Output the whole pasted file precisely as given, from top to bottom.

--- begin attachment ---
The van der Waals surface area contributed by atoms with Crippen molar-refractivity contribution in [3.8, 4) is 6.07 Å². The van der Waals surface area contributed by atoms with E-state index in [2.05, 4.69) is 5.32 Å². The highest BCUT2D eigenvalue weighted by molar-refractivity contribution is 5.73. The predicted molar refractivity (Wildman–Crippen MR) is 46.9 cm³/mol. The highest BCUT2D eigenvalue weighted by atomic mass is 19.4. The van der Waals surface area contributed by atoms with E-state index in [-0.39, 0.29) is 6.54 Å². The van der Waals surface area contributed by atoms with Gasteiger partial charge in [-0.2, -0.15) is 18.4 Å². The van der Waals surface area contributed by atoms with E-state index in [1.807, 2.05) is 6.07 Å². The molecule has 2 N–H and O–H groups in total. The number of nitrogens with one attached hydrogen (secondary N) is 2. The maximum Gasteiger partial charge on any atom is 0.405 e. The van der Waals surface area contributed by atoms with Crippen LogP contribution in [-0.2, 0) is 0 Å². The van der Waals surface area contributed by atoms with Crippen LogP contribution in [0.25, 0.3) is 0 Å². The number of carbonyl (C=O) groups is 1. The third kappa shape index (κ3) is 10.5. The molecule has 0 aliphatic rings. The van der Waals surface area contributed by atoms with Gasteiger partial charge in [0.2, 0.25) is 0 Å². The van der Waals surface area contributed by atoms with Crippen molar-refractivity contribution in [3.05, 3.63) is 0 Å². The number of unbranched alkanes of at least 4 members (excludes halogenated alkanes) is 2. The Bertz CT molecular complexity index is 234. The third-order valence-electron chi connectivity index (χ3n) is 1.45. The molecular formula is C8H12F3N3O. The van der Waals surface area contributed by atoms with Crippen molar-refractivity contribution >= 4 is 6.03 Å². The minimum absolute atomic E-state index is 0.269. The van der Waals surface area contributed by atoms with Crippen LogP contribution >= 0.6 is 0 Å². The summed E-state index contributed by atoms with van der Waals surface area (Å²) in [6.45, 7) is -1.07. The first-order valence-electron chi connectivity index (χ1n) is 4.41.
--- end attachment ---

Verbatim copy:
The van der Waals surface area contributed by atoms with Crippen molar-refractivity contribution in [3.8, 4) is 6.07 Å². The van der Waals surface area contributed by atoms with E-state index in [2.05, 4.69) is 5.32 Å². The highest BCUT2D eigenvalue weighted by molar-refractivity contribution is 5.73. The predicted molar refractivity (Wildman–Crippen MR) is 46.9 cm³/mol. The highest BCUT2D eigenvalue weighted by atomic mass is 19.4. The van der Waals surface area contributed by atoms with E-state index in [-0.39, 0.29) is 6.54 Å². The van der Waals surface area contributed by atoms with Gasteiger partial charge in [-0.2, -0.15) is 18.4 Å². The van der Waals surface area contributed by atoms with E-state index in [1.807, 2.05) is 6.07 Å². The molecule has 2 N–H and O–H groups in total. The number of nitrogens with one attached hydrogen (secondary N) is 2. The maximum Gasteiger partial charge on any atom is 0.405 e. The van der Waals surface area contributed by atoms with Crippen LogP contribution in [-0.2, 0) is 0 Å². The van der Waals surface area contributed by atoms with Crippen LogP contribution in [0.25, 0.3) is 0 Å². The number of carbonyl (C=O) groups is 1. The third kappa shape index (κ3) is 10.5. The molecule has 0 aliphatic rings. The van der Waals surface area contributed by atoms with Gasteiger partial charge in [0.2, 0.25) is 0 Å². The van der Waals surface area contributed by atoms with Crippen molar-refractivity contribution in [3.05, 3.63) is 0 Å². The number of unbranched alkanes of at least 4 members (excludes halogenated alkanes) is 2. The Bertz CT molecular complexity index is 234. The third-order valence-electron chi connectivity index (χ3n) is 1.45. The molecular formula is C8H12F3N3O. The van der Waals surface area contributed by atoms with Crippen molar-refractivity contribution >= 4 is 6.03 Å². The minimum absolute atomic E-state index is 0.269. The van der Waals surface area contributed by atoms with Crippen LogP contribution >= 0.6 is 0 Å². The summed E-state index contributed by atoms with van der Waals surface area (Å²) in [6.45, 7) is -1.07. The first-order valence-electron chi connectivity index (χ1n) is 4.41.